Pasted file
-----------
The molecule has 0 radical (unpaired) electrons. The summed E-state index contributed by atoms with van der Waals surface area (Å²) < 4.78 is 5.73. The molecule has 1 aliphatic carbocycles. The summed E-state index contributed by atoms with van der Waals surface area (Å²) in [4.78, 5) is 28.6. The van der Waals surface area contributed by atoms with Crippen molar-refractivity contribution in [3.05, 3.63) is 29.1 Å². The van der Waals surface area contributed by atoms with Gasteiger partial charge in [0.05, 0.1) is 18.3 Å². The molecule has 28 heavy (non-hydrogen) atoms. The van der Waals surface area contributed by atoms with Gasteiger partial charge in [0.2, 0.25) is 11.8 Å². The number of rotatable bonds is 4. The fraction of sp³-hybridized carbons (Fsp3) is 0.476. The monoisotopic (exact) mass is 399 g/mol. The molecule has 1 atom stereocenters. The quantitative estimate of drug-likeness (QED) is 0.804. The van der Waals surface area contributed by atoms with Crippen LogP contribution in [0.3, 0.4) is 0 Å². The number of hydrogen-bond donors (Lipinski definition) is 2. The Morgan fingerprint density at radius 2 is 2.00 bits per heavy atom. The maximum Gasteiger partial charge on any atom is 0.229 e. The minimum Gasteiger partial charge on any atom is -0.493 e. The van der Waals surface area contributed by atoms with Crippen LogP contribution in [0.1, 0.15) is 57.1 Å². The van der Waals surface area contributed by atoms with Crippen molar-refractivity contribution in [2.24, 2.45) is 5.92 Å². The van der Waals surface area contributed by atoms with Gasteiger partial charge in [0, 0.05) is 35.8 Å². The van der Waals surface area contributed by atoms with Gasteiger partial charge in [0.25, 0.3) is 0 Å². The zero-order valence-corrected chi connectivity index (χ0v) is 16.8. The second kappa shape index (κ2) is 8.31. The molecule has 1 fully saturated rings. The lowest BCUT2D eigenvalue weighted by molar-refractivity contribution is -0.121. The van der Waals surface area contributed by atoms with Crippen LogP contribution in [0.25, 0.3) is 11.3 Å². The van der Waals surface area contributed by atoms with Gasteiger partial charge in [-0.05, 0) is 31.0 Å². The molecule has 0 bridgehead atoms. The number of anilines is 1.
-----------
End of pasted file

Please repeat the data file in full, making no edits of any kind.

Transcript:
The molecule has 0 radical (unpaired) electrons. The summed E-state index contributed by atoms with van der Waals surface area (Å²) < 4.78 is 5.73. The molecule has 1 aliphatic carbocycles. The summed E-state index contributed by atoms with van der Waals surface area (Å²) in [4.78, 5) is 28.6. The van der Waals surface area contributed by atoms with Crippen molar-refractivity contribution in [3.05, 3.63) is 29.1 Å². The van der Waals surface area contributed by atoms with Gasteiger partial charge in [0.05, 0.1) is 18.3 Å². The molecule has 28 heavy (non-hydrogen) atoms. The van der Waals surface area contributed by atoms with Gasteiger partial charge in [0.2, 0.25) is 11.8 Å². The number of rotatable bonds is 4. The fraction of sp³-hybridized carbons (Fsp3) is 0.476. The monoisotopic (exact) mass is 399 g/mol. The molecule has 1 atom stereocenters. The quantitative estimate of drug-likeness (QED) is 0.804. The van der Waals surface area contributed by atoms with Crippen LogP contribution in [0.3, 0.4) is 0 Å². The number of hydrogen-bond donors (Lipinski definition) is 2. The Morgan fingerprint density at radius 2 is 2.00 bits per heavy atom. The maximum Gasteiger partial charge on any atom is 0.229 e. The minimum Gasteiger partial charge on any atom is -0.493 e. The van der Waals surface area contributed by atoms with Crippen LogP contribution in [0.1, 0.15) is 57.1 Å². The van der Waals surface area contributed by atoms with Crippen molar-refractivity contribution in [2.24, 2.45) is 5.92 Å². The van der Waals surface area contributed by atoms with Gasteiger partial charge in [0, 0.05) is 35.8 Å². The van der Waals surface area contributed by atoms with Gasteiger partial charge in [0.25, 0.3) is 0 Å². The zero-order valence-corrected chi connectivity index (χ0v) is 16.8. The second kappa shape index (κ2) is 8.31. The molecule has 1 fully saturated rings. The lowest BCUT2D eigenvalue weighted by molar-refractivity contribution is -0.121. The van der Waals surface area contributed by atoms with Crippen LogP contribution in [0.25, 0.3) is 11.3 Å². The van der Waals surface area contributed by atoms with Gasteiger partial charge in [-0.05, 0) is 31.0 Å². The molecule has 0 bridgehead atoms. The number of anilines is 1.